BCRC buddy and ace supporter Abi (who kindly supplied lots of food goodies for the weekend) and I had an early start to catch the 0730 coach to the Denbies Wine Estate in Dorking, the location for the Surrey Bacchus Marathon and Half Marathon. We were fortunate to be offered spaces on what can only be described as a fun bus organised by two lovely ladies and friends from my local parkrun.

I think we’d just about made it to the motorway before being offered our first glass of homemade wine. As Abi wasn’t drinking I did the gallant thing and refrained for the journey up !

Arriving at Denbies with an hour to spare, I collected my race number and soaked up the festival atmosphere with many of the competitors running in fancy dress, 113 in the marathon and almost 1400 in the half. The estate has been family owned and run since 1984, the vineyard was planted in 1986, and since then has become one of the largest wine producers in the UK. I was looking forward to sampling their produce …. and doing a bit of running too.

Shortly before the start, Abi and I met up with Natalie, a regular running companion on the circuit this year. Leaving Abi to the all important supporting duties we made our way to the start in glorious sunshine.

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With our fun bus friends cheering us on from the start, we were off and soon running through the vineyards on the slopes of the surrey hills. The majority of the course was off-road and despite a heavy downpour the day before conditions underfoot were pretty good, although with an overall ascent of over 1700ft similar to Dorset Invader, I was unsure whether I would dip under the desired four hour mark.

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With the Half Marathoners starting off half an hour after us, the first loop was uncongested and so I remained disciplined and avoided the wine tasting on the first loop making pretty good progress whilst enjoying the stunning scenery.

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The second loop got interesting for all sorts of reasons. I started sampling the wine just after half way, the marshals at the wine ….. sorry, water stations were just far too persuasive ! Unfortunately I couldn’t find any red but their Surrey Gold went down pretty well … I detected a floral and fragrant blend showing hints of spice and juicy fruit flavours … actually I didn’t, I just swigged it and ran.

Soon after my first swig, I got chatting to and subsequently overtaken by a bloke dressed from the waist up as a Nun. He went on to win my age category …. religion has so much to answer for !

I also got chatting to an amazing guy who very kindly sponsored me at the finish who was running in flip-flops. I soon left him behind and made my way on through the second loop.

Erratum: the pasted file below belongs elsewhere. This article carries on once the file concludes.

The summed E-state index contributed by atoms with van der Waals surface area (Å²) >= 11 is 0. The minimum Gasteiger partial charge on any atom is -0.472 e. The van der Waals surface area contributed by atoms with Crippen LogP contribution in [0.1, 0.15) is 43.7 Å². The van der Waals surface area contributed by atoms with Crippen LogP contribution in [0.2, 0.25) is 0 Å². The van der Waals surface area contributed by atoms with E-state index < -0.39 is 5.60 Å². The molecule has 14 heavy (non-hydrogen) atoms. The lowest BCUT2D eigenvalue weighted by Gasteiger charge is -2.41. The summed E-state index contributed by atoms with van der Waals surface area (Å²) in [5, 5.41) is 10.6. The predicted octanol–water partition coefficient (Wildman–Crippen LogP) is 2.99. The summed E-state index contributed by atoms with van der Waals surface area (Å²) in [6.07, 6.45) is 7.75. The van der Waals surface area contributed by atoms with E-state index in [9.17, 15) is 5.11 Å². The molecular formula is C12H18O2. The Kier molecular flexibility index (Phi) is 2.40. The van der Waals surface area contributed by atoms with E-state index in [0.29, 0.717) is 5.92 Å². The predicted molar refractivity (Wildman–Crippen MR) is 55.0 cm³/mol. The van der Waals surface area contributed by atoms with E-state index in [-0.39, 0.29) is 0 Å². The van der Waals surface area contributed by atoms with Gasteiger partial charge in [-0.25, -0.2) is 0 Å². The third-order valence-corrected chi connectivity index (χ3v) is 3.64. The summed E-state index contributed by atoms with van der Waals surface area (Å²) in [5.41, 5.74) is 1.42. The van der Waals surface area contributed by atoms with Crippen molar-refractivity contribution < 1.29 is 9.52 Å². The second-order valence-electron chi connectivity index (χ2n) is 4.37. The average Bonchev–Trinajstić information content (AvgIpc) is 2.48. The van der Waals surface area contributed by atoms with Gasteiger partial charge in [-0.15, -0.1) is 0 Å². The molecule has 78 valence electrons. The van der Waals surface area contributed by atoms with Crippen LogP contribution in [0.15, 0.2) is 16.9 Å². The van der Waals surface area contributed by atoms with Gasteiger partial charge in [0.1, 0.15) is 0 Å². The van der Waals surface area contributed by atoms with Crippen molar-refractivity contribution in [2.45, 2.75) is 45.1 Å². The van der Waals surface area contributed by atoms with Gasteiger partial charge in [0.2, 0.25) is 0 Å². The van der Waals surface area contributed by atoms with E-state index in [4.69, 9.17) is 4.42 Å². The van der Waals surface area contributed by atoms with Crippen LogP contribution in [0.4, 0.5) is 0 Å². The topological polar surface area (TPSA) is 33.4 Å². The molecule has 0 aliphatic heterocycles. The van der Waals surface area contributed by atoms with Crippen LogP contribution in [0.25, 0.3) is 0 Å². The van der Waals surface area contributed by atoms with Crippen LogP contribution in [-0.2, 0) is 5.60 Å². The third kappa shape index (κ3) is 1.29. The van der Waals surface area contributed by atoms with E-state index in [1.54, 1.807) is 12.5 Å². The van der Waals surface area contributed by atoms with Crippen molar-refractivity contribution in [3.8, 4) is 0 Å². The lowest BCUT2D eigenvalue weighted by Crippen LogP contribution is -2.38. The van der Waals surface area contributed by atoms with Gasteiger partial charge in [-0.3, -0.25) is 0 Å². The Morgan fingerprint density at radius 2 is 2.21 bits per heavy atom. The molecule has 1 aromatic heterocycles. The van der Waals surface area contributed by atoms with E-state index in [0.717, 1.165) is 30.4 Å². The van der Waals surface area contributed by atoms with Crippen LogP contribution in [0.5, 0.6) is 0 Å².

Unfortunately the course became pretty congested this time round as we came across the half marathoners who were making an even better job of tasting the wine than I was. Slowed partly by this, partly by a humbling and emotional walk and chat with a lady who had only just finished treatment for cancer within the last month, and feeling the effects of the wine, I was happy to be nearing the final mile only to hear the repeated slap of flip-flops fast approaching ! He got me, within the last mile an albeit kind and generous bloke in flip-flops overtook me in a marathon !

Thank goodness for Abi, supporting down that final straight, flags, balloons, minion outfit and all ! So, despite being beaten by a male nun and a beach bum …… I still managed to finish in the top ten, under four hours, and kept the wine down. I’ll take that.

As soon as I got over the line and was given my medal and t-shirt, I crammed some cake and sweet tea and the queasiness I felt in the last few miles was a distant memory, so I met up with Abi and grabbed a beer …… carbohydrates don’t you know.

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After basking in the sunshine for a while and greeting Natalie and our fellow fun bus buddies we grabbed some food in preparation for the journey home.

Wine and vine bought, we got back to the coach and made the journey home fuelled by some pretty dire homemade plum wine.

It was a great day ….. and one I definitely hope to repeat again soon.

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Learning points :

  • Running loops isn’t all that bad
  • Running Bacchus …. coach travel is essential to enjoy the full experience
  • It is possible to run 13.1 miles dressed as a bunch of grapes, the tardis, a star and the solar system
  • To be considered mad for running twenty marathons in a year by someone running dressed as a bumble bee is quite surreal and an experience never likely to be repeated
  • Effort is relative. You can not judge someone’s achievement by finishing time or position alone, but by what they have overcome to compete at all
  • I will never cease to be amazed by the sheer will and determination of people …. qualities that Sharon had in abundance

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“Strength does not come from winning, your struggles develop your strengths. When you go through hardships and decide not to surrender, that is strength”